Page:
In addition to creating a 100-mile wide hole in the Earth, the K-T impactor caused a roughly magnitude 10 earthquake along the eastern seaboard of North America. The quake wouldn't really have mattered as far as anyone living there would have been concerned, however, as the flash from the fireball would probably have ignited everything flammable within a thousand kilometer radius, like an atomic bomb - just much, much, bigger.

As for the global effects, that's still hotly debated. It's not even certain that the impact was responsible for the extinction of the non-bird dinosaurs, although most paleontologists agree that it probably contributed. There are massive outpourings of lava in India (the Deccan traps) at the same time (hundreds of thousands cubic kilometers of basalt), which would have released vast quantities of poisonous gasses into the atmosphere, enough volcanic ash to blot out the sun for some months even without the impact dust doing the same thing, and lastly amounts of carbon dioxide that make human greenhouse emissions seem insignificant in comparison. Nonetheless, based on some physical models, there is the theory that the impact ejects itself would have heated up the Earth's upper atmosphere upon re-entry and literally broiled the whole planet, causing a global firestorm and killing everything that could not get either underground or underwater. The problems with this hypothesis are (1) the K-T extinction hit marine life almost as hard as it hit life on land, and (2) there have been other large, although not as large, impacts that are not associated with mass extinctions in the fossil record.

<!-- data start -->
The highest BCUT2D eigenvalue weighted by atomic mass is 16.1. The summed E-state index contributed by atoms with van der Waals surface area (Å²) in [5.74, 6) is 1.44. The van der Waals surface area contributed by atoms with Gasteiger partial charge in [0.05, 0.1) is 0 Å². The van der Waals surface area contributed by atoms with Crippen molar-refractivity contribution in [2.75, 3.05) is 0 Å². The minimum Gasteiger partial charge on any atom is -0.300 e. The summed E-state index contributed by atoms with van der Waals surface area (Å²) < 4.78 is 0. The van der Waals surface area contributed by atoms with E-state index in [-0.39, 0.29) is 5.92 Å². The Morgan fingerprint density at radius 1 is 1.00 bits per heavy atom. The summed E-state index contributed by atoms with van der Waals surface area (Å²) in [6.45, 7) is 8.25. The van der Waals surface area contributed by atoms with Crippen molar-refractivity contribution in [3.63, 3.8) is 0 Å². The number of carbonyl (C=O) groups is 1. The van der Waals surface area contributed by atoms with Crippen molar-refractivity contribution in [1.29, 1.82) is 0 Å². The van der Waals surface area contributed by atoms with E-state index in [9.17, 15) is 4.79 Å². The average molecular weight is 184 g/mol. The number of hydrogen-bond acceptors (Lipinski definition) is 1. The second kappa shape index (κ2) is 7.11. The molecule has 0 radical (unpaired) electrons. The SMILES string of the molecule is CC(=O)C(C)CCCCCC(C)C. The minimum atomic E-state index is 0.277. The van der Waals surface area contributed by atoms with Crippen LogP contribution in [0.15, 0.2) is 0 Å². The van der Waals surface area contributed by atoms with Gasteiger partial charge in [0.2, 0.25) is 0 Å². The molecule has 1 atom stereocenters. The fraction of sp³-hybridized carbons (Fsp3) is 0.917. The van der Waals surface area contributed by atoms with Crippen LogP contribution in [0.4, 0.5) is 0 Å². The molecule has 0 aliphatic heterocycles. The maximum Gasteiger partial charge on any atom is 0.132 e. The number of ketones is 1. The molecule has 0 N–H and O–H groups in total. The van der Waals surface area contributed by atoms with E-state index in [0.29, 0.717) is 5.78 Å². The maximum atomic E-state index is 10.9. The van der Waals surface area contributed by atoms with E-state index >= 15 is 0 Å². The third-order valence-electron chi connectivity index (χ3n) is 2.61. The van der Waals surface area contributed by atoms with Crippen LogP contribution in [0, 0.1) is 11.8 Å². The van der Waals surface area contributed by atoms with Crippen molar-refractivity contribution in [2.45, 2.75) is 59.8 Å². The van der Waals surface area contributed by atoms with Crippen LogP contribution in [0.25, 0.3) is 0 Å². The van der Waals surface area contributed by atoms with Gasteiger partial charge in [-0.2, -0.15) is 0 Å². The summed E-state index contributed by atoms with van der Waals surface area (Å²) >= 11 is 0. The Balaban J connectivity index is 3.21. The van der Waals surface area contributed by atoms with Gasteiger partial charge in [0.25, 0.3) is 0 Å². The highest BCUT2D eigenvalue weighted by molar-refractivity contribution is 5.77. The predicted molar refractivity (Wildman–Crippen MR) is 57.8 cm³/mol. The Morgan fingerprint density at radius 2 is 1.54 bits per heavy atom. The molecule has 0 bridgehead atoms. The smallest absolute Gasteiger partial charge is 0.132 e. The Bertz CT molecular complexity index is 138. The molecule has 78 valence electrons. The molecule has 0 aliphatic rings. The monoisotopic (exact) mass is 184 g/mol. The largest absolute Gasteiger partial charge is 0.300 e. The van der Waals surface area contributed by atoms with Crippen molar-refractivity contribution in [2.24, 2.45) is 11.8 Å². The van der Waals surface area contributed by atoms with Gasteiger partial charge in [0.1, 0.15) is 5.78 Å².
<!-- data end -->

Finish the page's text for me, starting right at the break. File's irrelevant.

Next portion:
A majority of paleontologists (myself included) seem to be gravitating toward what I call the "Murder on the Orient Express" theory concerning mass extinctions: you usually need several things to happen simultaneously in order to cause them. This appears to be true of the K-T, as well as a number of others, both larger and smaller.

Answer 2:

Actually its quite simple. The energy of the impact is given by 1/2 mv2 where m is the mass of asteroid (directly related to its size or characteristic length since we know the density of 'cosmic' materials : rho for ice, rock and metal (essentially Fe-Ni 90/10 ) are, 1000 kg/m3, 3000 kg/m3 and ~8000 kg/m3, respectively) and V is the RELATIVE VELOCITY between Earth and asteroid at the moment of impact. This velocity is minimally the escape velocity for Earth of 11.2 km/s and can reach up to about 70 km/s for a head on impact with a body such as acomet that moves on a retrograde orbit about the Sun. Typical impact velocities are in the range 15-50 km/s depending on orbital details.

So the KINETIC ENERGY is 1/2 mv2 so then there is only the conversion from JOULES which is what impact energy is and EQUIVALENT kg of TNT. That conversion is this: One ton of TNT (1000 kg=1t) = 4.2x109 Joules (J).

For comparison, the atomic bomb dropped on Hiroshima on August 6, 1945, exploded with energy of about 15 kilotons of TNT that is 15000 tons of TNT detonated all at once. The nuclear weapons currently in the arsenal of the United States range in yield from 0.3 kt (1.3 TJ) to 1200 kt.